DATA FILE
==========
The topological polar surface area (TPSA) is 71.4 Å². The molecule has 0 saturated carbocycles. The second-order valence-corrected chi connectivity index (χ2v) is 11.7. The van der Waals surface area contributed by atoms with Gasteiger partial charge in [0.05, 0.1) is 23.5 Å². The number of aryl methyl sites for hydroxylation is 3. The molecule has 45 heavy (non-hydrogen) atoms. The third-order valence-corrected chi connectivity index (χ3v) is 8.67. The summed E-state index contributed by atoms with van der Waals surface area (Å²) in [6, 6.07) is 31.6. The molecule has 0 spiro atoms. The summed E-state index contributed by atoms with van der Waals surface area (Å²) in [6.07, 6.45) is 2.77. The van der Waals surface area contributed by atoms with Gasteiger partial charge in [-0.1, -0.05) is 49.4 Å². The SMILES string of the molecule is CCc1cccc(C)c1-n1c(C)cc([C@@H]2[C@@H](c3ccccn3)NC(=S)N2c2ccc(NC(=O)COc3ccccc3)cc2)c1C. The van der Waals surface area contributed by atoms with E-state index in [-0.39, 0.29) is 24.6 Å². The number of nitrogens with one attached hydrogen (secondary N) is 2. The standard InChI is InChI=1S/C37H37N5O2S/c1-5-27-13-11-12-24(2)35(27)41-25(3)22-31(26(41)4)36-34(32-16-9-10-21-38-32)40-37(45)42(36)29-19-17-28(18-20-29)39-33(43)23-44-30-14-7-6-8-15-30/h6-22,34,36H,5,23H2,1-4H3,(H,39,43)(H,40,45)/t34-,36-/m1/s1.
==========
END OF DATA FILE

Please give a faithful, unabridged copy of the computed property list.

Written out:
The topological polar surface area (TPSA) is 71.4 Å². The molecule has 0 saturated carbocycles. The second-order valence-corrected chi connectivity index (χ2v) is 11.7. The van der Waals surface area contributed by atoms with Gasteiger partial charge in [0.05, 0.1) is 23.5 Å². The number of aryl methyl sites for hydroxylation is 3. The molecule has 45 heavy (non-hydrogen) atoms. The third-order valence-corrected chi connectivity index (χ3v) is 8.67. The summed E-state index contributed by atoms with van der Waals surface area (Å²) in [6, 6.07) is 31.6. The molecule has 0 spiro atoms. The summed E-state index contributed by atoms with van der Waals surface area (Å²) in [6.07, 6.45) is 2.77. The van der Waals surface area contributed by atoms with Gasteiger partial charge in [-0.1, -0.05) is 49.4 Å². The SMILES string of the molecule is CCc1cccc(C)c1-n1c(C)cc([C@@H]2[C@@H](c3ccccn3)NC(=S)N2c2ccc(NC(=O)COc3ccccc3)cc2)c1C. The van der Waals surface area contributed by atoms with E-state index in [-0.39, 0.29) is 24.6 Å². The number of nitrogens with one attached hydrogen (secondary N) is 2. The standard InChI is InChI=1S/C37H37N5O2S/c1-5-27-13-11-12-24(2)35(27)41-25(3)22-31(26(41)4)36-34(32-16-9-10-21-38-32)40-37(45)42(36)29-19-17-28(18-20-29)39-33(43)23-44-30-14-7-6-8-15-30/h6-22,34,36H,5,23H2,1-4H3,(H,39,43)(H,40,45)/t34-,36-/m1/s1.